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AN historic tree on the proposed Melksham Campus site that was to be felled by Wiltshire Council, has been saved from the axe by a local resident.
The 160-year-old Scots pine tree, located next to the listed stone wall that borders the campus site and Place Road, was to be felled to allow repair work to be carried out on the listed wall.
A Wiltshire Council report claimed that the tree was having a ‘significant impact’ on the listed stone wall, and that the wall could not be repaired without losing the tree. However, two independent reports, funded by local resident Robert Dickenson, refuted the council’s claims – prompting a u-turn decision by the council.
Robert told Melksham News, “The first report from a firm of structural engineers states that the Scots pine is not the reason for the collapse of the wall but is in fact as a result of the lack of maintenance of the surrounding ground over several years. The second report from a senior arboriculturist states that the Scots pine tree is in ‘good health and good structural condition and grows with two taller companion trees, with which it shares a contiguous canopy which is visually pleasing’.
Both reports were sent to the campus team at the council and they have agreed that when the stone wall is repaired, the council’s conservation officers will attend site with the contractors to establish the best course of action to safeguard the stone wall and the Scots pine.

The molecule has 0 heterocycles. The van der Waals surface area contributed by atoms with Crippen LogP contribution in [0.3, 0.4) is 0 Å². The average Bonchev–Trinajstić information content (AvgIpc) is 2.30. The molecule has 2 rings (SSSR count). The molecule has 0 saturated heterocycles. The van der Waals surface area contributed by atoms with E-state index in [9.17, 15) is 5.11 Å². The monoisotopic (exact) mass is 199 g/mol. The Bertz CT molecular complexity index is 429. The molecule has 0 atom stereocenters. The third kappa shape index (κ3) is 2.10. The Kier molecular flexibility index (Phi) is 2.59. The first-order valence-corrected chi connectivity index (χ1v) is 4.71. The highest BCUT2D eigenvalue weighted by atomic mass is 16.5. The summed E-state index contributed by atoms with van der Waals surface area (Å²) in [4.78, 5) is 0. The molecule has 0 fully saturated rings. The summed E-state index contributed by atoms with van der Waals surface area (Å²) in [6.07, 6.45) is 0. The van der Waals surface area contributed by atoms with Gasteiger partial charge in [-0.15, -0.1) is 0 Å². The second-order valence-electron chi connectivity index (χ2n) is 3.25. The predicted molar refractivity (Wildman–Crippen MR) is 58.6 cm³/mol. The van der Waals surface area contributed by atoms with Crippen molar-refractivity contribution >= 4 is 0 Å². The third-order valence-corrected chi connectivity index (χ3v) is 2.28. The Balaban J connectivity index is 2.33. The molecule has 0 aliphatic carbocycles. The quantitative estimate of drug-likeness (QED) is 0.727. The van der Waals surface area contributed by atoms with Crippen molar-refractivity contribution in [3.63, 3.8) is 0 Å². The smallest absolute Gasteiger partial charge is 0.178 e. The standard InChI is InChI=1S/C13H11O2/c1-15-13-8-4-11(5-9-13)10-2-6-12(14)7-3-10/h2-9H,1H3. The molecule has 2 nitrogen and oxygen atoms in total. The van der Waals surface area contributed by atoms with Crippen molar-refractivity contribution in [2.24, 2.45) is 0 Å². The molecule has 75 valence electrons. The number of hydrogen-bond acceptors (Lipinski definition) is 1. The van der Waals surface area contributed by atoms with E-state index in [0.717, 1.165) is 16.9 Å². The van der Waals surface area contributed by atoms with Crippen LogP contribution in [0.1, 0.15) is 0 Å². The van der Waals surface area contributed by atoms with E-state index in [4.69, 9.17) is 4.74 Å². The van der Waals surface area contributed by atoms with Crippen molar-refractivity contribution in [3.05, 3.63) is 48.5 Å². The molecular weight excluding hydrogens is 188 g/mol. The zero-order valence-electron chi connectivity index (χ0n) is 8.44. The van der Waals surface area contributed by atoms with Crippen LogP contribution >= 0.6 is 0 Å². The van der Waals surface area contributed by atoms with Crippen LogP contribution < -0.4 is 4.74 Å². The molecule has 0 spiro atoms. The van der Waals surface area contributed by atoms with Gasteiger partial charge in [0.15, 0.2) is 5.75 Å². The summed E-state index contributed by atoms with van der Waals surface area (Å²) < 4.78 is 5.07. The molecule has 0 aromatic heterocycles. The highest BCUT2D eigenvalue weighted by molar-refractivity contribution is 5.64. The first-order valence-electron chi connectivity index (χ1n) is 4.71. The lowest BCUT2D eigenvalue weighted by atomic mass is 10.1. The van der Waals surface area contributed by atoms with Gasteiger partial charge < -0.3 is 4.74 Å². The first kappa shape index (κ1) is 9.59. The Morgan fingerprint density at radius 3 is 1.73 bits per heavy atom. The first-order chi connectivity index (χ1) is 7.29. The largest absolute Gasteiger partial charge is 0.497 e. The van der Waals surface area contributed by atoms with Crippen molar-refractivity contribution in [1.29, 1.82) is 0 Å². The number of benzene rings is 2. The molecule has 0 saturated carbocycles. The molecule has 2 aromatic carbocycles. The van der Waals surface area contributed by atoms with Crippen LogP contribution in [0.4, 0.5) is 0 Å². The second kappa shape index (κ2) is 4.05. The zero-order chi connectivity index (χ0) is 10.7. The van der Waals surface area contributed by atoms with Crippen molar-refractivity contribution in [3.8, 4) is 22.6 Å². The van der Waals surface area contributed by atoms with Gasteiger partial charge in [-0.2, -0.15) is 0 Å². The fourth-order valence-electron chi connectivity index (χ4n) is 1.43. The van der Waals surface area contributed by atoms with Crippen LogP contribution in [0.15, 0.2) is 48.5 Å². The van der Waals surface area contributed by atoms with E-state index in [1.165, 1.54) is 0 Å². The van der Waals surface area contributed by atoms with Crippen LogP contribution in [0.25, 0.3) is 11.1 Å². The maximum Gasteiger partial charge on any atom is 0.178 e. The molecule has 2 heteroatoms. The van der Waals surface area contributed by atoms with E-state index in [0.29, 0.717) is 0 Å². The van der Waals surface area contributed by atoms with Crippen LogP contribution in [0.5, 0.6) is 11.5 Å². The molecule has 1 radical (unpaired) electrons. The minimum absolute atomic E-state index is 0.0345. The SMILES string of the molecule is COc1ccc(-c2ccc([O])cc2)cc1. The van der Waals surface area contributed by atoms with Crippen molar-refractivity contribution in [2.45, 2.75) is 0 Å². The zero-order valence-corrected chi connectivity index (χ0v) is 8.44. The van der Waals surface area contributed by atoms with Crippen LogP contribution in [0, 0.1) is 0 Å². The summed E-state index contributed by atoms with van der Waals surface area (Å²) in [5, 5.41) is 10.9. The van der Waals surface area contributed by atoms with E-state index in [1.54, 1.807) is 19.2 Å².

“As a local resident, this is good news and as both reports were paid for from my own pocket, a wise investment,” said Robert.
“The Scots pine tree is in a conservation area and makes a huge contribution to local wildlife, providing a valuable food source to a local family of woodpeckers, as well as other birds such as goldcrests, blackcaps, dunnocks and wrens.
“At night, the tree is a perching site for a tawny owl and at sunset the low hanging branches of the tree encourage a long established population of pipistrelle bats to feed around its branches.
“We now just need to keep a watchful eye on the wall restoration!”
And this is not the first time a decision by Wiltshire Council to fell trees has been reversed by an independent survey.
In 2017, the council proposed to fell all 25 of the iconic Lombardy poplar trees that line the King George V playing field, after the council said they were ‘a risk to public safety’ and in poor structural condition. However, an independent survey by the town council concluded that Wiltshire Council’s survey was wrong – resulting in just three of the trees being felled.
Wiltshire Council was approached for comment, but had not responded by the time of going to press.